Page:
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Indian Girl

May 17, 1006

Goin Family photo made at home place on Blackjack Road

My cousin Billie, from the Galveston Island, has found some of the writings of her mother, Lillian Goin McKinney. I have shared some of these with you in the past few weeks. In reading the story I am sharing this week, you must realize that if you had known Uncle George you would currently be over 100 years old and to have known Aunt Sis you would be over 50 years old, and to remember my Dad, Jim, you would be over 30 years of age.

Aunt Sis wrote this store of the Farm House as she remembered it on the Blackjack Road hill where their family lived until about 1910. Aunt Sis wrote the following story in 1968. She died in 1970 while teaching school at the age of 70.

The story is about her youth in the early 1900's, as she recalls what happened some sixty-five years earlier.

The sandy Blackjack hill provided a home region for the early day Cherokee family culture.

The Old Farm House

(the one on Blackjack Road)

The old farm house still stands with the gentle pride of peasant passivity on its slowly rising hill. Weathered to a gray satin finish, it wears a mantle of timeless style among the live oaks in the clean swept yard.

There was no lawn at all. Mama swept the yard into a design with a broom and cultivated flowers and children. This was long before any bug sprays, and no lawn kept all chiggers

and other critters away.

In the fall as we came up the hill from school, the hollyhocks, chrysanthemums, and shoe button sized marigolds tied the house to the earth.

The corner post of the front porch supported the garlands of pink Floribunda roses. The East end of the porch was matted from floor to ceiling with honeysuckle that wove its own thick wall.

On the shelf that ran from the corner post of the porch to the wall of the house were a few pots of moss, leeks and wax plants that all grew fat and sassy. The cedar water bucket was in the center of this shelf.

George always made Jim let me drink first, because I was the youngest. I poured the small bit of water that remained in the gourd on the moss plants and went inside.

The old cedar water bucket with its copper bands shining brightly was the center of attention on that front porch shelf. A small gourd dipper was in the bucket. A larger dipper hung on the corner porch post by the honeysuckle. Both gourds were boiled and bleached to rose petal softness.

We grew our own gourds to make the dippers. The vines bloomed early, so the bottle gourd dippers were ripe and dry by August of each year.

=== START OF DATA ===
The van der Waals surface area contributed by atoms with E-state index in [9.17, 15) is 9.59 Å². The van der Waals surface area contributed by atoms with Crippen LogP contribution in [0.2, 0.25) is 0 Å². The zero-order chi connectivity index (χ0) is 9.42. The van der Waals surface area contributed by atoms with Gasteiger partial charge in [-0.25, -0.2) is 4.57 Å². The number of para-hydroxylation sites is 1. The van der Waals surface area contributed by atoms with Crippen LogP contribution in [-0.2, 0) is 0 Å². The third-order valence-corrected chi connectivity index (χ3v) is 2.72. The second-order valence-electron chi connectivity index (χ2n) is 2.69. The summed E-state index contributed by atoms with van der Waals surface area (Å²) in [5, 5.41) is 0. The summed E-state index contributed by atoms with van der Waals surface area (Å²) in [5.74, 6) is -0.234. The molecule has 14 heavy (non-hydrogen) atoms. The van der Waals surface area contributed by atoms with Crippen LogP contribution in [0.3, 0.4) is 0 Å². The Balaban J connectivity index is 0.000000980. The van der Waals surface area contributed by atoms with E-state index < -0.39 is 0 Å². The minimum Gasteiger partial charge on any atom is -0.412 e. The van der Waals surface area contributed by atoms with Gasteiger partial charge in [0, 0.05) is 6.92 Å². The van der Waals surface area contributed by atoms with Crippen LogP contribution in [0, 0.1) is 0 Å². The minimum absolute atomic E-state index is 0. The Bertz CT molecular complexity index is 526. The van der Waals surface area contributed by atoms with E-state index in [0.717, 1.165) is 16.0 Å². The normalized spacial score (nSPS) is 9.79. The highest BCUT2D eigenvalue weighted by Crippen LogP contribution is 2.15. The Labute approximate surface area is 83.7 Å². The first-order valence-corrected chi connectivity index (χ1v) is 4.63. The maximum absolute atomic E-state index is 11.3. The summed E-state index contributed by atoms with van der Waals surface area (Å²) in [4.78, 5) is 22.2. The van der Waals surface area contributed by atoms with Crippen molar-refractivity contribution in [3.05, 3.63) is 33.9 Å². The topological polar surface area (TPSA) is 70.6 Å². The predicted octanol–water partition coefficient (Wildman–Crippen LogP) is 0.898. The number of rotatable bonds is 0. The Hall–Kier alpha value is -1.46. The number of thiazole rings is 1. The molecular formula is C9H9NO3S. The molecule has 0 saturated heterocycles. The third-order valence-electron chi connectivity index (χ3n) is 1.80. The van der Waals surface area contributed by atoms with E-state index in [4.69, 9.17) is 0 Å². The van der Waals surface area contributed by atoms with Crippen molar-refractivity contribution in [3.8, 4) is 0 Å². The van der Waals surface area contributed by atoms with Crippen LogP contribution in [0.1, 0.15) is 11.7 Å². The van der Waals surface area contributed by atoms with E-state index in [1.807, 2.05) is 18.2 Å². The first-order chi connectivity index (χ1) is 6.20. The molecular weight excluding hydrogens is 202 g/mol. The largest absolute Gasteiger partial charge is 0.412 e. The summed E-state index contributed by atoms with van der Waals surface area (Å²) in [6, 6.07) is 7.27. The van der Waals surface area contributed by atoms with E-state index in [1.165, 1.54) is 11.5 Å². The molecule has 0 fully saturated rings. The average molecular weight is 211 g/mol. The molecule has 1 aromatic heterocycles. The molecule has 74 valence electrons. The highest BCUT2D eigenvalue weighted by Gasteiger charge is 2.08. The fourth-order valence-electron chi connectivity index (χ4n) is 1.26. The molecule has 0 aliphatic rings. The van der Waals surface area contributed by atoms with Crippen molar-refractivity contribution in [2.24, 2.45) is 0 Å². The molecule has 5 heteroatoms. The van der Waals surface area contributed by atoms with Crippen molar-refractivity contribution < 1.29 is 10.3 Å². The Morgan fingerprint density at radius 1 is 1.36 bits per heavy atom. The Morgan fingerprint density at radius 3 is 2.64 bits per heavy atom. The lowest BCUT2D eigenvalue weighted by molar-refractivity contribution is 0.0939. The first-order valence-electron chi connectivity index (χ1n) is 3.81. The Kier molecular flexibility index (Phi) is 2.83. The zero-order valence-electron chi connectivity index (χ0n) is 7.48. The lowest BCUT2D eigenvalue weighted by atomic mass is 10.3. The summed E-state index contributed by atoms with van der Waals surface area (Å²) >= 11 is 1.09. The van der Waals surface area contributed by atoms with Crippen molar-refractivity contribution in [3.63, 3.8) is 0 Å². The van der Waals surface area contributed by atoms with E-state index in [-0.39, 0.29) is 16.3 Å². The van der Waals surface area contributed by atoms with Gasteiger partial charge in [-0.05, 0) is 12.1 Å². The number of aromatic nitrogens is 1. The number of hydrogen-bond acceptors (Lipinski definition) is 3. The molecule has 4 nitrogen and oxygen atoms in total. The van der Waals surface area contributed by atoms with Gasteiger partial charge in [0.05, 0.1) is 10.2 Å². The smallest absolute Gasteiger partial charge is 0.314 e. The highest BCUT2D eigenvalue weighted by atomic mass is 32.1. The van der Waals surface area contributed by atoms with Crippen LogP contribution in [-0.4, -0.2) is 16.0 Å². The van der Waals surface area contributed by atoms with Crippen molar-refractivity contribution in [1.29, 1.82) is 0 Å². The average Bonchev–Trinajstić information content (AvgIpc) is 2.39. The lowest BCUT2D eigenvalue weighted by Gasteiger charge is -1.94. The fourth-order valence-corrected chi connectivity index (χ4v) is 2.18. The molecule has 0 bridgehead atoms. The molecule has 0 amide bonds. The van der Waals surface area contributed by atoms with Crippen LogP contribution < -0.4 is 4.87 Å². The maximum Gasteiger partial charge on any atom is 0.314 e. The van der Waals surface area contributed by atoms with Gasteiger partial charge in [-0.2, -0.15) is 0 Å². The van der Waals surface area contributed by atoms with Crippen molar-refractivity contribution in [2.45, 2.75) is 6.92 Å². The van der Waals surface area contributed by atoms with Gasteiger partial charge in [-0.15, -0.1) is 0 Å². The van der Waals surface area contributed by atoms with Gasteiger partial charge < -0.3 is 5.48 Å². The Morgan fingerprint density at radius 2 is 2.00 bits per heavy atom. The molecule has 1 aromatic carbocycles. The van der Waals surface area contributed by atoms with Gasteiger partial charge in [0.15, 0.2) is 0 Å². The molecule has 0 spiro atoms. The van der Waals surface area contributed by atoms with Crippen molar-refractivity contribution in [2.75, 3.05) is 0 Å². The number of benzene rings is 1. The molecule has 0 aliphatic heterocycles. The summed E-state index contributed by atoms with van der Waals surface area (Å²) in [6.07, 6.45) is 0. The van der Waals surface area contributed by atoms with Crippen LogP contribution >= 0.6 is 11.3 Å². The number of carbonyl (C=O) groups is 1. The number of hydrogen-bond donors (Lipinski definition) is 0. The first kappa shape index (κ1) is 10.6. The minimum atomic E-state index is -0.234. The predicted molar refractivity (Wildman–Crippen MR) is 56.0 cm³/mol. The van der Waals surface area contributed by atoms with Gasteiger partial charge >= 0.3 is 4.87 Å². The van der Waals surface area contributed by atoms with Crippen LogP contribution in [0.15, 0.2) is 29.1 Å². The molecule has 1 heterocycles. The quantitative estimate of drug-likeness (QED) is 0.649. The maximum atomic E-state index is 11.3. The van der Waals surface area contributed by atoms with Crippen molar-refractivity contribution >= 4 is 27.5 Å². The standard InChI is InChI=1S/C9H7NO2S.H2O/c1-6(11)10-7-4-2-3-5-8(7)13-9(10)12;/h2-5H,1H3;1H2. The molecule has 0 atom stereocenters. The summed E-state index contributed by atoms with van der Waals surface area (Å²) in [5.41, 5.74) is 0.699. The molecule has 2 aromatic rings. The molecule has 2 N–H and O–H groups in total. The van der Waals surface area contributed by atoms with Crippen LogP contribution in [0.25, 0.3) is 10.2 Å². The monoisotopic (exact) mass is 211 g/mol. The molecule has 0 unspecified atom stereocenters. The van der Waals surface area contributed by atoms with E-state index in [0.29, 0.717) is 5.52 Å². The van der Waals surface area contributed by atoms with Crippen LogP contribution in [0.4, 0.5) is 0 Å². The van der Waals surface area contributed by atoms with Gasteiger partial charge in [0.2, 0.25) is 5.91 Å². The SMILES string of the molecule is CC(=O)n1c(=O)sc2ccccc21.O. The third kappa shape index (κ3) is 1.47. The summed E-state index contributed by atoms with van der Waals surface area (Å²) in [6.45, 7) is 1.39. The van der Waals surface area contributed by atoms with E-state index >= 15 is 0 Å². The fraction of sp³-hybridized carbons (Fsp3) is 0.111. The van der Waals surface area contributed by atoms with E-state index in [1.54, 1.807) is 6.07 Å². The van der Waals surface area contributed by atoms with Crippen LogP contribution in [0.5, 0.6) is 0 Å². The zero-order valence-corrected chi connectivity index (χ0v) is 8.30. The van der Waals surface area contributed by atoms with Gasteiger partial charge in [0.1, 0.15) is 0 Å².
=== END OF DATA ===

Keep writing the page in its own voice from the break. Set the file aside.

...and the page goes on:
The first batch of about a dozen, Mama selected by virtue of their ability to fit in the iron wash pot at one time.

George built the fire under the big black wash pot in the back yard. Mama sawed the openings in the gourds carefully, after selecting the heavy side to hold the water.

Jim scraped away the seeds. I used this interior (called a dishrag) to scour the insides with ashes.

Soon we were keeping our prospects punched down under the lye bath of bubbling suds.

We polished the gourds again with ashes after they had dried a few days. Then began the repeated boilings in clear water to remove the bitter flavor that clung to the gourds for so long.

When our batch was ready, we had fresh gourd dippers at the well, in the kitchen, at the table outside the back door and in the cedar water bucket by the honeysuckle wall.

Our living room was the center of all our activities. The fireplace had a woodbox on either side. Two double beds, my cot, and the trundle bed occupied a good deal of space,

but there was still room for Mamaís dresser, treadle sewing machine, her rocker and Dadís, and her sewing basket. A small pedestal table held a kerosene lamp, the big embossed Bible, (later burned when Joeís house was destroyed) and the gold leafed family album.

Extra chairs and numerous footstools were scattered around that comfortable old room.

Still, it was never crowded. No matter how many of Dadís brothers or Mamaís cousins

were staying with us.

From the front fieldstone step to the back, that was the curious quality of the old house.

Never empty, it never seemed full. It wasnít crowded with eight or ten people staying in it. It expanded with hospitality.

The table outside the back door held what Dad called the "accoutrements for ablutions."

These consisted of the galvanized water bucket, a gourd dipper, a white porcelain wash pan, a tin wash pan, and a chunk of home made lye soap in a saucer. On the apron of the table at either end, three nails each held a towel.

The white enameled wash pan we used first to wash our face and hands. Then we poured that water into the tin pan and sat on the flat field stone rock that was the back step to wash our dirty bare feet.

We were parsimonious as possible with the waste water. We didnít dare pour the water on the ground near the back door. That drew flies and flies spread fever!

All the waste water was poured into a five gallon lard can underneath the table. George and Jim alternated the chore of emptying the waste water after Mama had inspected it.

She decided whether that particular batch should go to the flowers, vegetable garden,

chickens or pigpen. Soapy water wasnít good for the flowers. The pigs and chickens didnít do well on much soap either, so down the successive furrows of the garden went the foaming batches.

Then the table with its fittings no longer dared us to enter the house unwashed, and George, Jim and I were ready for supper.

The old farm house still stands on its slowly rising hill, a gracious humble host.

Part of Americaís heritage, and mine.


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